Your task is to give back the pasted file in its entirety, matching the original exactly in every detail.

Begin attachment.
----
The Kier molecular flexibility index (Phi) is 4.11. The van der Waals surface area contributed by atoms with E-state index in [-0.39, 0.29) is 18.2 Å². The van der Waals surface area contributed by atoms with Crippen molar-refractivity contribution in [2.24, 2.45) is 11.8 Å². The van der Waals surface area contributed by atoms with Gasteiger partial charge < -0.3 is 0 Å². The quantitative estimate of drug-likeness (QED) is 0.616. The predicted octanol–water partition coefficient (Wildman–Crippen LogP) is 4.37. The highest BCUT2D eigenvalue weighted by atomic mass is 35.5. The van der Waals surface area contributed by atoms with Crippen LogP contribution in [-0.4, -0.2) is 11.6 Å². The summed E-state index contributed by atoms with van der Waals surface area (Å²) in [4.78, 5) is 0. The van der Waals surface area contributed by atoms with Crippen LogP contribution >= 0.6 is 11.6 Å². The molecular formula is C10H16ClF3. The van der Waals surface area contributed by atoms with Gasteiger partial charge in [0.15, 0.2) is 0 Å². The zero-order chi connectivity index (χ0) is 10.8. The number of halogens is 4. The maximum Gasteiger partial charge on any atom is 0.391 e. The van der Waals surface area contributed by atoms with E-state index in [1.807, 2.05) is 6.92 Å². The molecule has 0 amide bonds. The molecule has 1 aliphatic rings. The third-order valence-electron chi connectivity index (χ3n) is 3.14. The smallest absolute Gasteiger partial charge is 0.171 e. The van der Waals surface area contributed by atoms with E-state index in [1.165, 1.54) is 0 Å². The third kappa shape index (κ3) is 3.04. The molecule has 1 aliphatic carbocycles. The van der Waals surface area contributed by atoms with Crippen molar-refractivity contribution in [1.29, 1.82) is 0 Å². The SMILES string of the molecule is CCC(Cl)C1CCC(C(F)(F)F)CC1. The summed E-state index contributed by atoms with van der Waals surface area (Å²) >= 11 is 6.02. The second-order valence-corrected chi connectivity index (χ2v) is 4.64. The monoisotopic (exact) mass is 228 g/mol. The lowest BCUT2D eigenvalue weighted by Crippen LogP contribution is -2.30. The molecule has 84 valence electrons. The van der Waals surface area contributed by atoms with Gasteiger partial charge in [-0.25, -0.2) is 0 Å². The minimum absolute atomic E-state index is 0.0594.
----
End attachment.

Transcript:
The Kier molecular flexibility index (Phi) is 4.11. The van der Waals surface area contributed by atoms with E-state index in [-0.39, 0.29) is 18.2 Å². The van der Waals surface area contributed by atoms with Crippen molar-refractivity contribution in [2.24, 2.45) is 11.8 Å². The van der Waals surface area contributed by atoms with Gasteiger partial charge < -0.3 is 0 Å². The quantitative estimate of drug-likeness (QED) is 0.616. The predicted octanol–water partition coefficient (Wildman–Crippen LogP) is 4.37. The highest BCUT2D eigenvalue weighted by atomic mass is 35.5. The van der Waals surface area contributed by atoms with Crippen LogP contribution in [-0.4, -0.2) is 11.6 Å². The summed E-state index contributed by atoms with van der Waals surface area (Å²) in [4.78, 5) is 0. The van der Waals surface area contributed by atoms with Crippen LogP contribution >= 0.6 is 11.6 Å². The molecular formula is C10H16ClF3. The van der Waals surface area contributed by atoms with Gasteiger partial charge in [0.15, 0.2) is 0 Å². The zero-order chi connectivity index (χ0) is 10.8. The number of halogens is 4. The maximum Gasteiger partial charge on any atom is 0.391 e. The van der Waals surface area contributed by atoms with E-state index in [1.807, 2.05) is 6.92 Å². The molecule has 0 amide bonds. The molecule has 1 aliphatic rings. The third-order valence-electron chi connectivity index (χ3n) is 3.14. The smallest absolute Gasteiger partial charge is 0.171 e. The van der Waals surface area contributed by atoms with E-state index in [1.165, 1.54) is 0 Å². The third kappa shape index (κ3) is 3.04. The molecule has 1 aliphatic carbocycles. The van der Waals surface area contributed by atoms with Crippen molar-refractivity contribution in [1.29, 1.82) is 0 Å². The SMILES string of the molecule is CCC(Cl)C1CCC(C(F)(F)F)CC1. The summed E-state index contributed by atoms with van der Waals surface area (Å²) >= 11 is 6.02. The second-order valence-corrected chi connectivity index (χ2v) is 4.64. The monoisotopic (exact) mass is 228 g/mol. The lowest BCUT2D eigenvalue weighted by Crippen LogP contribution is -2.30. The molecule has 84 valence electrons. The van der Waals surface area contributed by atoms with Gasteiger partial charge in [-0.25, -0.2) is 0 Å². The minimum absolute atomic E-state index is 0.0594.